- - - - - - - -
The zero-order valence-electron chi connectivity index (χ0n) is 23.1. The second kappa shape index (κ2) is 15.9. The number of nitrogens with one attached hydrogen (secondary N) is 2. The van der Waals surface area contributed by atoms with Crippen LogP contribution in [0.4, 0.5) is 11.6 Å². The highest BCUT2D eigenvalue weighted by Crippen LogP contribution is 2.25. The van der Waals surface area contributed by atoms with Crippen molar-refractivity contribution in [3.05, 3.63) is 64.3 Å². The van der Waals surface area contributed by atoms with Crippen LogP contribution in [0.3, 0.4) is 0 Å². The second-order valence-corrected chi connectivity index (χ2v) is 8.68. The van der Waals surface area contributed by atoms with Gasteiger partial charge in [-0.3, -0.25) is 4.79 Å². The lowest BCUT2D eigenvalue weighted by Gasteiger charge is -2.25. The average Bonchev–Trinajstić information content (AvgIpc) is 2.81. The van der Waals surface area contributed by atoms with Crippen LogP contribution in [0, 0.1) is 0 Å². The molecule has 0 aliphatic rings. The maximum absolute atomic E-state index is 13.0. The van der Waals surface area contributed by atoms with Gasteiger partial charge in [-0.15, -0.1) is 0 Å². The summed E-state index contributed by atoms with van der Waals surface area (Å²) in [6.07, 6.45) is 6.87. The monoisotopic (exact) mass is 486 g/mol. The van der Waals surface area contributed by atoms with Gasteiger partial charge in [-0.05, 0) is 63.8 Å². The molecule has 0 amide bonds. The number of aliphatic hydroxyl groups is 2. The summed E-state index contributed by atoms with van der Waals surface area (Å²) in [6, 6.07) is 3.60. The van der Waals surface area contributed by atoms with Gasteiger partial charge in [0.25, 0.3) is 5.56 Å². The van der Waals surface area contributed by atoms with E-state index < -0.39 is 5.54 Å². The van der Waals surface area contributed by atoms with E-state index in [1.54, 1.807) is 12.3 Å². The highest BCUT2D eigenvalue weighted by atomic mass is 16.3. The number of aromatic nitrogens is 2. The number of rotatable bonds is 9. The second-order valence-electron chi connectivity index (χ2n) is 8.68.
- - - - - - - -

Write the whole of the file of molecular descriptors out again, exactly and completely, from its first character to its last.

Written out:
The zero-order valence-electron chi connectivity index (χ0n) is 23.1. The second kappa shape index (κ2) is 15.9. The number of nitrogens with one attached hydrogen (secondary N) is 2. The van der Waals surface area contributed by atoms with Crippen LogP contribution in [0.4, 0.5) is 11.6 Å². The highest BCUT2D eigenvalue weighted by Crippen LogP contribution is 2.25. The van der Waals surface area contributed by atoms with Crippen molar-refractivity contribution in [3.05, 3.63) is 64.3 Å². The van der Waals surface area contributed by atoms with Crippen LogP contribution in [0.3, 0.4) is 0 Å². The second-order valence-corrected chi connectivity index (χ2v) is 8.68. The van der Waals surface area contributed by atoms with Gasteiger partial charge in [-0.3, -0.25) is 4.79 Å². The lowest BCUT2D eigenvalue weighted by Gasteiger charge is -2.25. The average Bonchev–Trinajstić information content (AvgIpc) is 2.81. The van der Waals surface area contributed by atoms with Crippen LogP contribution in [0, 0.1) is 0 Å². The molecule has 0 aliphatic rings. The maximum absolute atomic E-state index is 13.0. The van der Waals surface area contributed by atoms with Gasteiger partial charge in [-0.15, -0.1) is 0 Å². The summed E-state index contributed by atoms with van der Waals surface area (Å²) in [6.07, 6.45) is 6.87. The monoisotopic (exact) mass is 486 g/mol. The van der Waals surface area contributed by atoms with Gasteiger partial charge in [-0.05, 0) is 63.8 Å². The molecule has 0 amide bonds. The number of aliphatic hydroxyl groups is 2. The summed E-state index contributed by atoms with van der Waals surface area (Å²) in [6, 6.07) is 3.60. The van der Waals surface area contributed by atoms with Gasteiger partial charge in [0.25, 0.3) is 5.56 Å². The van der Waals surface area contributed by atoms with E-state index < -0.39 is 5.54 Å². The van der Waals surface area contributed by atoms with E-state index in [1.54, 1.807) is 12.3 Å². The highest BCUT2D eigenvalue weighted by atomic mass is 16.3. The number of aromatic nitrogens is 2. The number of rotatable bonds is 9. The second-order valence-electron chi connectivity index (χ2n) is 8.68.